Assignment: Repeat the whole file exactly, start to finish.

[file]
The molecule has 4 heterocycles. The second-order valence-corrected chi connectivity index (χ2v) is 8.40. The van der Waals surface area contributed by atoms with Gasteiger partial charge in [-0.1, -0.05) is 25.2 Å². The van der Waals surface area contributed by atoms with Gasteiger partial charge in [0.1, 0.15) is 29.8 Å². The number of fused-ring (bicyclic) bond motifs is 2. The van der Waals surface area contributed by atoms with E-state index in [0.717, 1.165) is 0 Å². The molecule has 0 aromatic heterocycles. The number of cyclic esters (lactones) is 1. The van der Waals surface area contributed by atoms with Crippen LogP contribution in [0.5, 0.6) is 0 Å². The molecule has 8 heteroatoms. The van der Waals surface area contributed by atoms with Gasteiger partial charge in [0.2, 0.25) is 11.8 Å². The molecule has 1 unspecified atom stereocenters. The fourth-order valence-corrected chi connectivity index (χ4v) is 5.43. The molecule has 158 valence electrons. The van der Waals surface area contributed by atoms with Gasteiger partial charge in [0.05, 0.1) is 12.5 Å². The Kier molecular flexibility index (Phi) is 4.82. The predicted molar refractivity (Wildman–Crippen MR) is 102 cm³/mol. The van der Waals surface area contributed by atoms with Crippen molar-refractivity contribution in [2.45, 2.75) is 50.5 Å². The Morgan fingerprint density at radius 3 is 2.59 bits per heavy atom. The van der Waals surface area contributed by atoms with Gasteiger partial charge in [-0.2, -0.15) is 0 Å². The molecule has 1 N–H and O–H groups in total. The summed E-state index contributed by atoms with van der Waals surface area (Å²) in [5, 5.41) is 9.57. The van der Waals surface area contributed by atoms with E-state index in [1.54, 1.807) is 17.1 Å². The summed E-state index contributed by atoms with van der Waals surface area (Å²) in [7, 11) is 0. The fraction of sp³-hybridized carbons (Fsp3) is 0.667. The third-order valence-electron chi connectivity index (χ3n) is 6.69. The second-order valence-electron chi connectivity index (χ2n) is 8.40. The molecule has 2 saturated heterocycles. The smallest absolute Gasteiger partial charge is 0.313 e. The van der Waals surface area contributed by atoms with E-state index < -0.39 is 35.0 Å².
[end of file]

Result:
The molecule has 4 heterocycles. The second-order valence-corrected chi connectivity index (χ2v) is 8.40. The van der Waals surface area contributed by atoms with Gasteiger partial charge in [-0.1, -0.05) is 25.2 Å². The van der Waals surface area contributed by atoms with Gasteiger partial charge in [0.1, 0.15) is 29.8 Å². The number of fused-ring (bicyclic) bond motifs is 2. The van der Waals surface area contributed by atoms with E-state index in [0.717, 1.165) is 0 Å². The molecule has 0 aromatic heterocycles. The number of cyclic esters (lactones) is 1. The van der Waals surface area contributed by atoms with Crippen LogP contribution in [0.5, 0.6) is 0 Å². The molecule has 8 heteroatoms. The van der Waals surface area contributed by atoms with Gasteiger partial charge in [0.2, 0.25) is 11.8 Å². The molecule has 1 unspecified atom stereocenters. The fourth-order valence-corrected chi connectivity index (χ4v) is 5.43. The molecule has 158 valence electrons. The van der Waals surface area contributed by atoms with Gasteiger partial charge in [0.05, 0.1) is 12.5 Å². The Kier molecular flexibility index (Phi) is 4.82. The predicted molar refractivity (Wildman–Crippen MR) is 102 cm³/mol. The van der Waals surface area contributed by atoms with Crippen molar-refractivity contribution in [2.45, 2.75) is 50.5 Å². The Morgan fingerprint density at radius 3 is 2.59 bits per heavy atom. The van der Waals surface area contributed by atoms with Gasteiger partial charge in [-0.2, -0.15) is 0 Å². The molecule has 1 N–H and O–H groups in total. The summed E-state index contributed by atoms with van der Waals surface area (Å²) in [5, 5.41) is 9.57. The van der Waals surface area contributed by atoms with E-state index in [1.54, 1.807) is 17.1 Å². The summed E-state index contributed by atoms with van der Waals surface area (Å²) in [7, 11) is 0. The fraction of sp³-hybridized carbons (Fsp3) is 0.667. The third-order valence-electron chi connectivity index (χ3n) is 6.69. The second-order valence-electron chi connectivity index (χ2n) is 8.40. The molecule has 2 saturated heterocycles. The smallest absolute Gasteiger partial charge is 0.313 e. The van der Waals surface area contributed by atoms with E-state index < -0.39 is 35.0 Å².